A Funny IA Thing Happened on the Way to Consensus…

I’ve wondered for a long time why intranets and information / knowledge management solutions are always built from the ground up as ‘start from scratch’ projects. After all, if you stand back and look at organisations, they each have similar high-level capabilities. Each has operations, corporate services, marketing, service and product development, and finance & procurement functions.

I’ve long held the view that ‘process is king’. As an Information Management professional, I believe all content is produced by business processes intended for the support or consumption by other processes. Given that, I also believe information architecture should be process-centric.

I recently ran a workshop called Process-centric Information Architecture and Governance (which can be seen on SlideShare here). In the workshop, after taking participants through the a high level, process-centric information architecture, I asked them to do a group exercise. The exercise involved them developing a high level capability model which could be used as the basis of an information architecture for their organisations.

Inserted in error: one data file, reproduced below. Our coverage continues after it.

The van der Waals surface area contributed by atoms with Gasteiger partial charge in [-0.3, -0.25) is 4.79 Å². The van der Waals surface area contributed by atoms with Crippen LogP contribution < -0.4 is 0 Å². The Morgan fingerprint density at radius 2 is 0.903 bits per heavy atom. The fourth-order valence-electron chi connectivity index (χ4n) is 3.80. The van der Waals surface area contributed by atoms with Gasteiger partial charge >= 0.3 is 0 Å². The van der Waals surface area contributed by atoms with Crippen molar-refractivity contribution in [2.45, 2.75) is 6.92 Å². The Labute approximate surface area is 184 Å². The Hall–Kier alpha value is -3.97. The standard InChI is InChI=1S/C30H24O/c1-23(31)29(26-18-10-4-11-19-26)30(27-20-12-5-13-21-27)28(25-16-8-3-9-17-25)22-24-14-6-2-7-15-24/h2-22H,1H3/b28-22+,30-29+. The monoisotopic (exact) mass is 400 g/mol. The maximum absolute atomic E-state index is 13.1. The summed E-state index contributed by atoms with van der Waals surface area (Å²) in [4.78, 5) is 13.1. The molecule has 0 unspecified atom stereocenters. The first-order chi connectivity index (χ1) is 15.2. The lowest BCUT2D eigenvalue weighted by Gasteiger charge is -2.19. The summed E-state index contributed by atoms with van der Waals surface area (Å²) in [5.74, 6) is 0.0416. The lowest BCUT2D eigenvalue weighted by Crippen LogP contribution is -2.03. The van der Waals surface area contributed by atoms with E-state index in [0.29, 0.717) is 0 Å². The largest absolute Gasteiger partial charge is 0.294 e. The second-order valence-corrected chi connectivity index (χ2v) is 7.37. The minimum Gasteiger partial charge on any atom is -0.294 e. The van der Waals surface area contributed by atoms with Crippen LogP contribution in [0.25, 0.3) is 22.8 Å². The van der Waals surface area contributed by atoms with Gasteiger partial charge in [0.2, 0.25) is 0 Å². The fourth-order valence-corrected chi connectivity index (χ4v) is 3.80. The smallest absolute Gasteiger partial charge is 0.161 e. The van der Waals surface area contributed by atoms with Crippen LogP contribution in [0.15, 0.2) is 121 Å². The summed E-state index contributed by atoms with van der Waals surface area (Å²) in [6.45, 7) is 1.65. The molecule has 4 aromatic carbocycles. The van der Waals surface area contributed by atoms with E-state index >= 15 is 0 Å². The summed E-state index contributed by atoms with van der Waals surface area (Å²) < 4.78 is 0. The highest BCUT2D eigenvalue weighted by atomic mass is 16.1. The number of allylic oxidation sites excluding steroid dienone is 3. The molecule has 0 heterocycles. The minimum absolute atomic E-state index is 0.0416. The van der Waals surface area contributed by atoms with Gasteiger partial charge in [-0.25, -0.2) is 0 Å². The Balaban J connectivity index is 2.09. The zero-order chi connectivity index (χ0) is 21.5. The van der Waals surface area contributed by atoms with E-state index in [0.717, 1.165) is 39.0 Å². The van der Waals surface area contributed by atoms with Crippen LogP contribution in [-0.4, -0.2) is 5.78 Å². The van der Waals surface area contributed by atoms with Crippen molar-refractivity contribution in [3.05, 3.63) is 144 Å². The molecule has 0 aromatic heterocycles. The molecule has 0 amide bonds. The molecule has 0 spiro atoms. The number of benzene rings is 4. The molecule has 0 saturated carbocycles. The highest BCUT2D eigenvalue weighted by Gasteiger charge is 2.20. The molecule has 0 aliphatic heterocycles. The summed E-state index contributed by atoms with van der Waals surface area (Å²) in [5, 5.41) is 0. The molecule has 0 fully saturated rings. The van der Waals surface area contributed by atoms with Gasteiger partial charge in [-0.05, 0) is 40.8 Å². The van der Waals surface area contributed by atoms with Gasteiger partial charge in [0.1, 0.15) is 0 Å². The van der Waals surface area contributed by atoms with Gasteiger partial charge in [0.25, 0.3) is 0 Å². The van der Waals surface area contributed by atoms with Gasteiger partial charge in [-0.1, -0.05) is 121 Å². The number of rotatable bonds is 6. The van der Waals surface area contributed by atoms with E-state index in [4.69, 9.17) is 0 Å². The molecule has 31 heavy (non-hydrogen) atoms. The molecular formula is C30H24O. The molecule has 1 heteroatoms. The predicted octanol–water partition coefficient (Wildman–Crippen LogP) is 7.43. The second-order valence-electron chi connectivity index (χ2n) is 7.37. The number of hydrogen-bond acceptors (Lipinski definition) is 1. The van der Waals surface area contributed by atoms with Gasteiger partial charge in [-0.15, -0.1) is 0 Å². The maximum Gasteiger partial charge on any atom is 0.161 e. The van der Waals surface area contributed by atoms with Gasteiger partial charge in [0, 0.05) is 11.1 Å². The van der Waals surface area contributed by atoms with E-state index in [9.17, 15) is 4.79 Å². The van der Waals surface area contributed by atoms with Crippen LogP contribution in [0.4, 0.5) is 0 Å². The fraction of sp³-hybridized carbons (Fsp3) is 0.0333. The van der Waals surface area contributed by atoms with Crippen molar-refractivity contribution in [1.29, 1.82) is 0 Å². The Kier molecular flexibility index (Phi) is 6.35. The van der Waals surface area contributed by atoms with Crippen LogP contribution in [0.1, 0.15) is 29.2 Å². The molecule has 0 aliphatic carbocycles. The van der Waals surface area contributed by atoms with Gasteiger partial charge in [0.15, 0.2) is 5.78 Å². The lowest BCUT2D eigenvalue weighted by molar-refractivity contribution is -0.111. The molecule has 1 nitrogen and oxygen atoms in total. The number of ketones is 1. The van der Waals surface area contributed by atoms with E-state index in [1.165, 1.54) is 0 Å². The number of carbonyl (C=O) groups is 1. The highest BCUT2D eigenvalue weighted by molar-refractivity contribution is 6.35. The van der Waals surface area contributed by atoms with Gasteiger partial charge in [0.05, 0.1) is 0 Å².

Each of the groups had participants from at least three organisations. Organisations ranged across government and the private sector, mainly large, with participants primarily being Information Managers.

After 15 minutes, I asked a representative from each group to stand up and explain their model, after which I asked a couple of questions:

  • Did each group member believe their model could be used as the basis for a capability-based portal for their intranet?
  • Of the three models (three groups), which did they feel was the best for their organisation?

Each group member believed strongly:

  • Their model could be used
  • Their model was the best of the three

The take-aways from the exercise are:

  • High level information architecture CAN be applicable across organisations. (If there are no widely accepted models used today, this doesn’t mean it won’t come about tomorrow.)
  • Collaborative, inclusive decision making results in strong and committed ownership, and a shared vision. This is why it’s important to build high-level models in consultation with your key stakeholders, and bring them along on the journey

On a final note for this blog article, I’d like to say how impressed I was with the participants in my workshop. They listened with an open mind, thought about the challenges I presented them with, and each contributed well. In this game there are no answers or models which are ‘rightest’. The key thing of importance is that you have a thought through model you can explain to others.



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